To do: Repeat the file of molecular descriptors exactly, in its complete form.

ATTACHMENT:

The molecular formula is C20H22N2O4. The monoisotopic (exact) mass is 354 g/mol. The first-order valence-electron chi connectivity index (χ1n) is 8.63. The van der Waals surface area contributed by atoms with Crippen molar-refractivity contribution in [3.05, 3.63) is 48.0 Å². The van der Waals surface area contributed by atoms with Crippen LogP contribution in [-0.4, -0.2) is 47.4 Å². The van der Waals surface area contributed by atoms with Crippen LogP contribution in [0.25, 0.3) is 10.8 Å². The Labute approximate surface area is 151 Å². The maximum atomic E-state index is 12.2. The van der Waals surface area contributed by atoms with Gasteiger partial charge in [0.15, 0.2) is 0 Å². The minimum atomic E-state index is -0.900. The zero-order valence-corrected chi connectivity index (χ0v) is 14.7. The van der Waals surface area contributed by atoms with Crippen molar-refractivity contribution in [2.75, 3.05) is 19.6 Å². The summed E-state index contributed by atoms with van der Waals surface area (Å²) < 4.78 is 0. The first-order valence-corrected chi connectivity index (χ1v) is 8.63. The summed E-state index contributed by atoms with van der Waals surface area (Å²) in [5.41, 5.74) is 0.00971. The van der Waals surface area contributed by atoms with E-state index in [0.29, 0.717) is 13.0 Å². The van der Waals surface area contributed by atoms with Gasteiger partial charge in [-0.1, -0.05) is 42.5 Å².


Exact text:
The molecular formula is C20H22N2O4. The monoisotopic (exact) mass is 354 g/mol. The first-order valence-electron chi connectivity index (χ1n) is 8.63. The van der Waals surface area contributed by atoms with Crippen molar-refractivity contribution in [3.05, 3.63) is 48.0 Å². The van der Waals surface area contributed by atoms with Crippen LogP contribution in [-0.4, -0.2) is 47.4 Å². The van der Waals surface area contributed by atoms with Crippen LogP contribution in [0.25, 0.3) is 10.8 Å². The Labute approximate surface area is 151 Å². The maximum atomic E-state index is 12.2. The van der Waals surface area contributed by atoms with Gasteiger partial charge in [0.15, 0.2) is 0 Å². The minimum atomic E-state index is -0.900. The zero-order valence-corrected chi connectivity index (χ0v) is 14.7. The van der Waals surface area contributed by atoms with Crippen molar-refractivity contribution in [2.75, 3.05) is 19.6 Å². The summed E-state index contributed by atoms with van der Waals surface area (Å²) < 4.78 is 0. The first-order valence-corrected chi connectivity index (χ1v) is 8.63. The summed E-state index contributed by atoms with van der Waals surface area (Å²) in [5.41, 5.74) is 0.00971. The van der Waals surface area contributed by atoms with E-state index in [0.29, 0.717) is 13.0 Å². The van der Waals surface area contributed by atoms with Gasteiger partial charge in [-0.1, -0.05) is 42.5 Å².